the Hagerstown Pike and any unfortunates who would happen to be advancing down it.
This rock ledge is mentioned in several reports and other accounts of the battle.
This rock ledge served as an impromptu fortress three times during the course of the Cornfield fight. Initially, Union troops under Doubleday enfiladed elements Hood’s Division. In subsequent action, Confederates of the 46th North Carolina, commanded by E.D. Hall would enfilade Union troops advancing along the Hagerstown Pike. Due to its commanding position of this rock ledge, relative to the Hagerstown pike, it becomes immediately evident that any troops positioned behind this outcropping possess a field of fire encompassing the road and any troops unfortunate enough to be on it. Ezra Carman, Antietam historian and colonel of the 13th New Jersey led some of those unfortunates and recalled the scene thus; “The men were being shot by a foe they could not see, so perfectly did the ledge protect them”.
The "Disaster in the West Woods", the destruction of Sedgewick's Division in the West Woods by Confederates under Early was due in great part to the fortunate (for Early's men) placement of a ravine system behind the Dunker Church that runs through the West Woods. Good luck and these ravines would channel Early's men to advantageous positions on the flank and in the rear of Sedgewick's doomed division. What passes in reports and historic accounts as superb or lackluster generalship is often more the work of chance and terrain.
Deep down in one of the ravines travelled by Early's men. Seldom did visitors venture into this area. Now, however the area is accessible on the Park's new West Woods trail.
Finally, one last terrain feature that had an important role in the battle.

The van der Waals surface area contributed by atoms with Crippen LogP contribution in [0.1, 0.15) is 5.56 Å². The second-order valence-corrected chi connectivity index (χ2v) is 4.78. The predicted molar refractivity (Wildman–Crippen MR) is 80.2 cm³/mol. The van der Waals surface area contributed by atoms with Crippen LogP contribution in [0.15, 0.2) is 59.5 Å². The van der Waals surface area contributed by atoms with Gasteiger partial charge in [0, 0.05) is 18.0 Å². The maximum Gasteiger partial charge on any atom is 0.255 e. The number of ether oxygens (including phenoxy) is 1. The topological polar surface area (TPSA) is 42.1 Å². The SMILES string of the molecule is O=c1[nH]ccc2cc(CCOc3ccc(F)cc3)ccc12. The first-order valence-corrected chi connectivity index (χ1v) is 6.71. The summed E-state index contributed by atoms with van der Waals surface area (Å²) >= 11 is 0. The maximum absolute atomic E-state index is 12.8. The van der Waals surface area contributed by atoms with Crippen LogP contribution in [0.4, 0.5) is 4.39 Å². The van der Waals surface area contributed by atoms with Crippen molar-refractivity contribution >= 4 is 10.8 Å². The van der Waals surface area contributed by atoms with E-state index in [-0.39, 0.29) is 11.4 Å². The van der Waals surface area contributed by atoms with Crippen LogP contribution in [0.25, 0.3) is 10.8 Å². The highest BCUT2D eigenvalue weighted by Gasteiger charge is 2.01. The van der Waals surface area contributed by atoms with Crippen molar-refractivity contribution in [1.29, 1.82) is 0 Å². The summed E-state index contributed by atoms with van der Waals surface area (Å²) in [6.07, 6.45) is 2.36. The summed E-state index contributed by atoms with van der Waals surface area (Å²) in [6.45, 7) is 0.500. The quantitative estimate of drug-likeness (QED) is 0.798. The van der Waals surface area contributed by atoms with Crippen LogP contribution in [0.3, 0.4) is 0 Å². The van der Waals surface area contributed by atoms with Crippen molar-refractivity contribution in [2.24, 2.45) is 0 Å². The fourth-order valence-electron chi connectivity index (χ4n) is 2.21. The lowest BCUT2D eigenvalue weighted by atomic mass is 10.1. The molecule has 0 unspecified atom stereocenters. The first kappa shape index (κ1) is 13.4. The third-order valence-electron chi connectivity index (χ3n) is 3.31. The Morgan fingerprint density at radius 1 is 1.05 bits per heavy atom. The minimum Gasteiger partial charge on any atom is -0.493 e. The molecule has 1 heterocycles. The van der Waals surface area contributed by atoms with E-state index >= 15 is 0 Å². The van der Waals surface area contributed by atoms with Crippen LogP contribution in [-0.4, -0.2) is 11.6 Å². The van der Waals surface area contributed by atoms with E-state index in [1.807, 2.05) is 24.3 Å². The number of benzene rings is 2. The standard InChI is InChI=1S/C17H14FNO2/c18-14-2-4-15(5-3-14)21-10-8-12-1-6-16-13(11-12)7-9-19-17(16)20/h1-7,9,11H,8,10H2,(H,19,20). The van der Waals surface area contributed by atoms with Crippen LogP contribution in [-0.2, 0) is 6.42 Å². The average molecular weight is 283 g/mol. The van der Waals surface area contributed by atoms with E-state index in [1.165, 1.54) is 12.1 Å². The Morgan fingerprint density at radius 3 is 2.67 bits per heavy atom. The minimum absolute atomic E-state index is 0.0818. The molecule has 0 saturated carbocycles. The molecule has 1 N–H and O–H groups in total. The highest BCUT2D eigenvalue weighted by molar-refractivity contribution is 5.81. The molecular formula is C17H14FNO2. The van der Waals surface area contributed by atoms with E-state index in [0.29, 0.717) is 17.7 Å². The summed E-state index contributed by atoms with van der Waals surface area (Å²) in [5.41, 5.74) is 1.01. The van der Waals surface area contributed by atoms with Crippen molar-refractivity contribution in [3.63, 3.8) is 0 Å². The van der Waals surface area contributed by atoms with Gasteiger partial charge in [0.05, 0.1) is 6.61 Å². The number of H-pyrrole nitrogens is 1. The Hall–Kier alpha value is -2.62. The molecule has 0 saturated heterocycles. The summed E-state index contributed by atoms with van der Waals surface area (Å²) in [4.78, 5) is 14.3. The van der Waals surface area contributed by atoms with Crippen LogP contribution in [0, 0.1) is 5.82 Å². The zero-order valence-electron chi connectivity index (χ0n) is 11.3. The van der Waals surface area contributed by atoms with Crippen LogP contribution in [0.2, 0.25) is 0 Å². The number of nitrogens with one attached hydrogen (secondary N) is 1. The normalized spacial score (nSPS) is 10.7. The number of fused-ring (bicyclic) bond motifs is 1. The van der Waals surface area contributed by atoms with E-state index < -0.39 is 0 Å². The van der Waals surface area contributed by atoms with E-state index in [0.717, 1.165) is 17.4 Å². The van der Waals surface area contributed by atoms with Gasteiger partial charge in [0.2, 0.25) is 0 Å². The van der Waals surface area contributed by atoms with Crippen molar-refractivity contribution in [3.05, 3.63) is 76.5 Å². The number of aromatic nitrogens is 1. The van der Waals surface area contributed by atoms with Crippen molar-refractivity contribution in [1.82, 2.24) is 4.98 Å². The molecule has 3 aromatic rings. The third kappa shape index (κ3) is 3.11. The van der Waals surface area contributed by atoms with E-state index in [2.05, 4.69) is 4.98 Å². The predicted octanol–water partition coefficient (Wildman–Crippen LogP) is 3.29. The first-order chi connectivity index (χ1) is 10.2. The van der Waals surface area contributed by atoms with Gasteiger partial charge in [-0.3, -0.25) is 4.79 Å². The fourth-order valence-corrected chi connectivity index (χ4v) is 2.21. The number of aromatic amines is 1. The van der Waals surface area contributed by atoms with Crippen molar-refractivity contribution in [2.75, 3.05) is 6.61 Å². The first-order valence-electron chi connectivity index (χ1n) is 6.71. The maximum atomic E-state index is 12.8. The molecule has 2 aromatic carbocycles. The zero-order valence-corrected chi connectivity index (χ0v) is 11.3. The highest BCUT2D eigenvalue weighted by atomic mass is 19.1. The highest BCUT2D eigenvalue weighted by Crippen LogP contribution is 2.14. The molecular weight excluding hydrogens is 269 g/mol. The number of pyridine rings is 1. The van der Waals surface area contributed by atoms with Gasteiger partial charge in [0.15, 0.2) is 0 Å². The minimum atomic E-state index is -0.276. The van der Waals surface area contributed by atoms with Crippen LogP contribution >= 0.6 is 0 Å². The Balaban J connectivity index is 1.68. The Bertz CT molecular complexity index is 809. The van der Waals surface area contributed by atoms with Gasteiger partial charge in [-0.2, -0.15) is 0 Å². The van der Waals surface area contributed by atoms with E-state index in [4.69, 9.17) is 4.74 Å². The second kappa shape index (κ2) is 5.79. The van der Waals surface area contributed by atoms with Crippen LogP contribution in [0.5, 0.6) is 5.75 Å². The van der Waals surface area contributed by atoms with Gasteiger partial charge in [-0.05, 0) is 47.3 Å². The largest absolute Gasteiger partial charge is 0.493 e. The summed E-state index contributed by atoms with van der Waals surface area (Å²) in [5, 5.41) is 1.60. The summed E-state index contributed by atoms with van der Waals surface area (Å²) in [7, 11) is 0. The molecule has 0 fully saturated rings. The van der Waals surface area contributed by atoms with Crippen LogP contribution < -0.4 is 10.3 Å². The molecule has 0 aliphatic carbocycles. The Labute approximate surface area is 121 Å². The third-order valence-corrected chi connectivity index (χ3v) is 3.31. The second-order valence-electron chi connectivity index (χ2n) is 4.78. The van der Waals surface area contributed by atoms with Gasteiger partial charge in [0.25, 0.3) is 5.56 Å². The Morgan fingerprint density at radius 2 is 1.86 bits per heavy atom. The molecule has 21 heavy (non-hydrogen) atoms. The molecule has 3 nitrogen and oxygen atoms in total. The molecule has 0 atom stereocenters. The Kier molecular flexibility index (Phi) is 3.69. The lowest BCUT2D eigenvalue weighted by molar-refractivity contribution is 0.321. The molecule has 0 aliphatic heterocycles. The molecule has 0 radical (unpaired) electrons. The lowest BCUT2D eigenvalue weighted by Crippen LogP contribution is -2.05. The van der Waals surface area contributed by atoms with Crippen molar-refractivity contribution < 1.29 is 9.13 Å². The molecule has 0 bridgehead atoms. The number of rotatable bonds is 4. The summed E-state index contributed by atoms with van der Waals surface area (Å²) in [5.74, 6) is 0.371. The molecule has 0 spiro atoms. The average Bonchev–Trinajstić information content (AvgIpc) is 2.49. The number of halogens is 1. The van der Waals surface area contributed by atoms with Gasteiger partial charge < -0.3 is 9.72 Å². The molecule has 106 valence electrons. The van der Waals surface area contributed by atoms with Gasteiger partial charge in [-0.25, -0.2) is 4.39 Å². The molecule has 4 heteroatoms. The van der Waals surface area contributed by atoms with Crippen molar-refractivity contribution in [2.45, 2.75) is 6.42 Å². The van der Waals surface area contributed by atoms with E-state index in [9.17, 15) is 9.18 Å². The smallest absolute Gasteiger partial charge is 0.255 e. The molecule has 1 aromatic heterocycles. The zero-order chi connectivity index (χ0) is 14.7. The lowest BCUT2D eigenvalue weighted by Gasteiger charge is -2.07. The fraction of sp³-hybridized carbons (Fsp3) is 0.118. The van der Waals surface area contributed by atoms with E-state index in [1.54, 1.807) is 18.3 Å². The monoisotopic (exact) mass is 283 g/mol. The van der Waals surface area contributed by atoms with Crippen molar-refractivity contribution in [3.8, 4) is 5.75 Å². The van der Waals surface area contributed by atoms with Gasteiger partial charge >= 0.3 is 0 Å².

This is the view the Confederates had of the Mummaswale on Dunker Church plateau. This is just behind the Visitor Center.
It looks like an easy advance to the Mumma Farm and points east.
Your only concern is that little guidon snapping in the breeze.
Not until its too late will you (assuming you are a Confederate) realize that the guidon represents Union General George Sears Green...
and his 1,700-man division concealed from view just beyond the lip of the swale, which will rise up and destroy your regiment.
Make no mistake, I love maps, they are fabulous teaching tools. But to really understand the battle, there is no substitute for walking the actual ground and discovering an appreciation ofthe difficulties faced by those who fought over this very dynamic, and confusing landscape nearly a century and a half ago.
Illumination day dawned cold and overcast, and was to get even colder as the hours grew later. Cold or not, the visitor center was a beehive of activity by the time I arrived.
No sooner had I settled in, did I get paged that I'd visitors at the front desk. And I was happy to meet long time blog correspondent Richard and his delightful niece Sarah and friend Samantha. Sarah became a Junior Ranger this year and is justly proud of her achievement, she's quite a student of the Civil War and both she and Samantha were very charming and bright girls.
After some pleasant conversation we three gathered at the blogger's gun for the photo below.
Richard, Sarah, Samantha and me.
For a really fine personal view of the Illumination, check out Richard's video here,
That day had me so busy I was able to shoot only a few photos, including these:
Illumination day began with Ranger Hoptak setting 23,110 luminaria throughout the battlefield.
Okay, that's a lie. The actual work is done by over 1,300 volunteers, many of whom have been doing this for twenty years now and they really have it down to a science.
By about four o'clock the volunteers started fanning out across the battlefield lighting the candles in the very cold afternoon.
As the sky grew dark the amazing happened again, those simple brown paper bags, weighted with sand and containing a single candle...
helped us remember each of those 23,110 American casualties of the Battle of Antietam. September 17th, 1862 remains America's bloodiest day and the day that transformed the American Civil War into a war of liberation.
It is remarkable that a village as tiny as Sharpsburg would be the site of six cemeteries. Some like the National Cemetery are very large, others are particularly small, as in the case of the African-American burying ground known as the Tolson Cemetery.
Let's begin right behind the visitors center just uphill from the Mumma farmstead.
Lying in the heart of the battlefield, on shaded high ground is the always tranquil and inviting Mumma cemetery.
This is the burial ground for the Mumma family and although its surrounded by a gated stone wall, it is always open to visitors seeking shade, cooling breezes, and beautiful vistas.
Continuing to higher ground is the town cemetery, Mountain View.